Results: Overall, 21% (12 out of 56) of SNMMs harboured KIT, NRAS or BRAF mutations. Mutations in these oncogenes occurred
in a mutually exclusive manner. Both KIT and BRAF mutations were identified at a similar frequency of 4% each (2 out of 56),
whereas NRAS mutations were detected in 14% (8 out of 56) of the SNMMs. Four of the NRAS mutations were located in exon 1.
Mutations in these oncogenes were significantly more common in melanomas located in the paranasal sinuses than in nasal cavity
(P¼0.045). In a multivariate analysis, patients with melanomas in the nasal cavity had a significantly better overall survival than
those with tumours in the paranasal sinuses (P¼0.027).
Conclusion: Our findings show that KIT and BRAF mutations, which are accessible for present targeted therapies, are only rarely
present in SNMMs, whereas NRAS mutations seem to be relatively more frequent. The data show that majority of SNMMs harbour
alterations in genes other than KIT, NRAS and BRAF.
Approximately 1–2% of all melanomas originate from the mucosal
membranes in the digestive, respiratory and genitourinary tracts
(Clifton et al, 2011; The National Board of Health and Welfare
(1960-2009)). Mucosal melanomas in the head and neck region are
most frequently located in the nasal cavity, followed by paranasal
sinuses and oral cavity (Jethanamest et al, 2011). Primary sinonasal
mucosal melanoma (SNMM), however, comprises o1% of all
melanomas (Clifton et al, 2011), and conversely, SNMMs amount
to only 1–9% of all malignant lesion of the nasal tract (Harbo et al,
1997; Norlander et al, 2003).
The incidence of SNMM in Sweden has increased significantly
from 1960 through 2000, although not at the same pace as that of
cutaneous melanoma (Jangard et al, 2013). For women, the
incidence has doubled and for men it almost tripled comparing
1960–1964 vs 1995–2000. Patients with SNMM have a poor
prognosis with 5-year survival rates of 20–28% (Lund et al, 2012;
Jangard et al, 2013).
The mitogen-activated protein kinase and phosphatidylinositol-
3 kinase-Akt pathways have critical roles in the pathogenesis of
melanoma. Activation of these pathways in cutaneous and mucosal
melanomas commonly occur through activating mutations in the
BRAF, NRAS and KIT genes (Jovanovic et al, 2008; Omholt et al,
2011). However, mucosal melanomas have a distinct genetic
background compared with cutaneous melanomas. For example,
the frequency of BRAF mutation is significantly higher in
melanoma arising in the trunk and skin without chronic sun
damage than in mucosal melanomas (Curtin et al, 2005; Ellerhorst
et al, 2011; Lee et al, 2011). On the other hand, NRAS mutations
are frequently detected in melanomas located in extremities and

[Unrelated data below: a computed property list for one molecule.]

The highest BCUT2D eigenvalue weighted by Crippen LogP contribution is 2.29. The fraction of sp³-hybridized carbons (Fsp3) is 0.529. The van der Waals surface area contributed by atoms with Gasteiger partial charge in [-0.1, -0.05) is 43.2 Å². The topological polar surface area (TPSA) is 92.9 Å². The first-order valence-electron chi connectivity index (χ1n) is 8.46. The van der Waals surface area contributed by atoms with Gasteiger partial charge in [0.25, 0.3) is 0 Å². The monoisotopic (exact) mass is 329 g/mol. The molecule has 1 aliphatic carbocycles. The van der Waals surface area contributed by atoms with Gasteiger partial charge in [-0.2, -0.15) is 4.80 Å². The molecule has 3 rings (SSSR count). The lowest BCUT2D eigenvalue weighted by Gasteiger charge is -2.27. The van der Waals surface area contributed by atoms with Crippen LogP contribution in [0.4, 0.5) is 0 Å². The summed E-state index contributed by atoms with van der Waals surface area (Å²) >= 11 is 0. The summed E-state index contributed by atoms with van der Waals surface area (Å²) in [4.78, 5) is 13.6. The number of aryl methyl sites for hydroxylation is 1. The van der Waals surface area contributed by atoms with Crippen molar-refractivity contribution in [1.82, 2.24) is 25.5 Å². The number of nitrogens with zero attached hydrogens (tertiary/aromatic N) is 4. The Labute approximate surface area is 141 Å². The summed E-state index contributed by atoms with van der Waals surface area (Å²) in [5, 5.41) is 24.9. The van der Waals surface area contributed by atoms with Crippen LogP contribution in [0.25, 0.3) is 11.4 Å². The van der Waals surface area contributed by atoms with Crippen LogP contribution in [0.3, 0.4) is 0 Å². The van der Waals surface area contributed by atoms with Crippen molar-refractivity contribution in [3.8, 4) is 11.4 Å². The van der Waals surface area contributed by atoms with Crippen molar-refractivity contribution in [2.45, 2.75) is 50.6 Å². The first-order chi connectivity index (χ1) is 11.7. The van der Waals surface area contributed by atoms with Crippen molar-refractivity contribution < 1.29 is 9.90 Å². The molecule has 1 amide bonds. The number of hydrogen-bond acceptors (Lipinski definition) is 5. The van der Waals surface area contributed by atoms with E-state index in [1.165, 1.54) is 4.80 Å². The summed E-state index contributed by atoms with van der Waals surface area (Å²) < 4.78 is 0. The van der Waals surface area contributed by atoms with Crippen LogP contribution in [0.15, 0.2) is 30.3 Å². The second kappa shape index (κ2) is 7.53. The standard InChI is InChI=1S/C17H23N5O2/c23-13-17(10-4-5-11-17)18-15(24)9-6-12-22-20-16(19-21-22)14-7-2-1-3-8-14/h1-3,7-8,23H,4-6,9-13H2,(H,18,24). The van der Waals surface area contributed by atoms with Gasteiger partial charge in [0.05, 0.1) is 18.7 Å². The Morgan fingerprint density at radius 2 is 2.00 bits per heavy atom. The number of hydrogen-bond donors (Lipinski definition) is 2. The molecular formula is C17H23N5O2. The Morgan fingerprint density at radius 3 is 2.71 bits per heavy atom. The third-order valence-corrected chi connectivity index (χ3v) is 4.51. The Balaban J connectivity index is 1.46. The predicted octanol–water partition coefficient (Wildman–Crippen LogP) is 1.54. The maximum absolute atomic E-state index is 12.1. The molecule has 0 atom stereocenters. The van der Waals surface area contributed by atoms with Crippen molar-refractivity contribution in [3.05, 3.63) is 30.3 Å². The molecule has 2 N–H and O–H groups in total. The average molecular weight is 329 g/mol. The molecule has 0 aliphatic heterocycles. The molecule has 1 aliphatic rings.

skin with chronic sun damage (Ellerhorst et al, 2011; Lee et al,
*Correspondence: Dr A Zebary; E-mail: firstname.lastname@example.org
3These authors contributed equally to this work.
Received 4 April 2013; revised 13 June 2013; accepted 22 June 2013; published online 16 July 2013
& 2013 Cancer Research UK. All rights reserved 0007– 0920/13
Keywords: sinonasal melanoma; KIT; NRAS; BRAF
British Journal of Cancer (2013) 109, 559–564 | doi: 10.1038/bjc.2013.373
2011). Mucosal melanomas frequently harbour mutations and/or
amplifications of the KIT gene, but very rarely contain BRAF
mutations (Curtin et al, 2006; Beadling et al, 2008). Approximately
50 and 20% of cutaneous melanomas harbour BRAF and NRAS
mutations, respectively (Davies et al, 2002; Omholt et al, 2003;
Edlundh-Rose et al, 2006; Lee et al, 2011), whereas KIT mutations
are detected in about o2% of melanomas in skin without chronic
sun damage (Curtin et al, 2006; Handolias et al, 2010).
Interestingly, in a recent study of mucosal melanomas from
several different sites, we found a significantly higher frequency of
KIT mutations in vulvar melanomas compared with tumours of
other sites (35% vs 10%), suggesting that the KIT mutation rate in
mucosal melanomas varies with anatomical site (Omholt et al,
2011). So far, all of the published studies have analysed a small
number of SNMM samples and the reported frequencies of
mutations in SNMM vary considerably between these studies; KIT,
0–40%; NRAS, 22–60% and BRAF 0–6% (Cohen et al, 2004;
Beadling et al, 2008; Carvajal et al, 2011; Schoenewolf et al, 2012;
Turri-Zanoni et al, 2012).
Although most of the primary SNMMs are localised at
diagnosis, radical surgical resection is difficult (Bradley, 2006)
and therefore effective, alternative treatment options are essential
for patients with these tumours. Molecular targeted therapy is now
available for patients with malignant melanomas. A phase III trial
has shown that vemurafenib, a selective BRAF inhibitor, improves
both progression-free and overall survival compared with standard
systemic chemotherapy (Chapman et al, 2011). Phase II trials and
case reports have shown promising effects of targeted therapy with
imatinib and dasatinib for patients with KIT mutant melanomas
(Woodman and Davies, 2010; Carvajal et al, 2011). Very recently, a
phase II trial showed that patients with NRAS mutant melanomas
might benefit from treatment with MEK1/2 inhibitor (Ascierto